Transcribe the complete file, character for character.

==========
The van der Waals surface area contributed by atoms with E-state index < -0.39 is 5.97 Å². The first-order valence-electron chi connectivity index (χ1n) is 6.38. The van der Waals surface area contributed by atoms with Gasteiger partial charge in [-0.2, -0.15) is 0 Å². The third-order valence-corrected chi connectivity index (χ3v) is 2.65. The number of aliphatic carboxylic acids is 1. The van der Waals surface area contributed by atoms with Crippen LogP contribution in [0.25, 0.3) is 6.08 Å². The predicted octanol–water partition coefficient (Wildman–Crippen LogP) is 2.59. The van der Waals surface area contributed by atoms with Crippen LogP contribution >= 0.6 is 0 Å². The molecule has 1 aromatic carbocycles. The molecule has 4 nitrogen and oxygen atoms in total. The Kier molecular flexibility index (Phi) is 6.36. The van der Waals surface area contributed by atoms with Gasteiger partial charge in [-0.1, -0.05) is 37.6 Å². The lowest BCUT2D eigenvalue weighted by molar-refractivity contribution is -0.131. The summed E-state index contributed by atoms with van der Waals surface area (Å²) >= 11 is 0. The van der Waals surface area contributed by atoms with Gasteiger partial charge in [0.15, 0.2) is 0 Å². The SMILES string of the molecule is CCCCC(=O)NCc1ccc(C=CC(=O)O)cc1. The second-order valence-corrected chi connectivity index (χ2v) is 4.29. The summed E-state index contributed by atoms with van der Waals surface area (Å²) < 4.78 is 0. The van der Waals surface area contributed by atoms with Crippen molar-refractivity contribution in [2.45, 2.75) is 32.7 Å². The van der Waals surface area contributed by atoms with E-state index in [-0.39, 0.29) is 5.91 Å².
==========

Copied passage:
The van der Waals surface area contributed by atoms with E-state index < -0.39 is 5.97 Å². The first-order valence-electron chi connectivity index (χ1n) is 6.38. The van der Waals surface area contributed by atoms with Gasteiger partial charge in [-0.2, -0.15) is 0 Å². The third-order valence-corrected chi connectivity index (χ3v) is 2.65. The number of aliphatic carboxylic acids is 1. The van der Waals surface area contributed by atoms with Crippen LogP contribution in [0.25, 0.3) is 6.08 Å². The predicted octanol–water partition coefficient (Wildman–Crippen LogP) is 2.59. The van der Waals surface area contributed by atoms with Crippen LogP contribution >= 0.6 is 0 Å². The molecule has 1 aromatic carbocycles. The molecule has 4 nitrogen and oxygen atoms in total. The Kier molecular flexibility index (Phi) is 6.36. The van der Waals surface area contributed by atoms with Gasteiger partial charge in [-0.1, -0.05) is 37.6 Å². The lowest BCUT2D eigenvalue weighted by molar-refractivity contribution is -0.131. The summed E-state index contributed by atoms with van der Waals surface area (Å²) >= 11 is 0. The van der Waals surface area contributed by atoms with Gasteiger partial charge in [0.15, 0.2) is 0 Å². The SMILES string of the molecule is CCCCC(=O)NCc1ccc(C=CC(=O)O)cc1. The second-order valence-corrected chi connectivity index (χ2v) is 4.29. The summed E-state index contributed by atoms with van der Waals surface area (Å²) < 4.78 is 0. The van der Waals surface area contributed by atoms with Crippen molar-refractivity contribution in [2.45, 2.75) is 32.7 Å². The van der Waals surface area contributed by atoms with E-state index in [-0.39, 0.29) is 5.91 Å².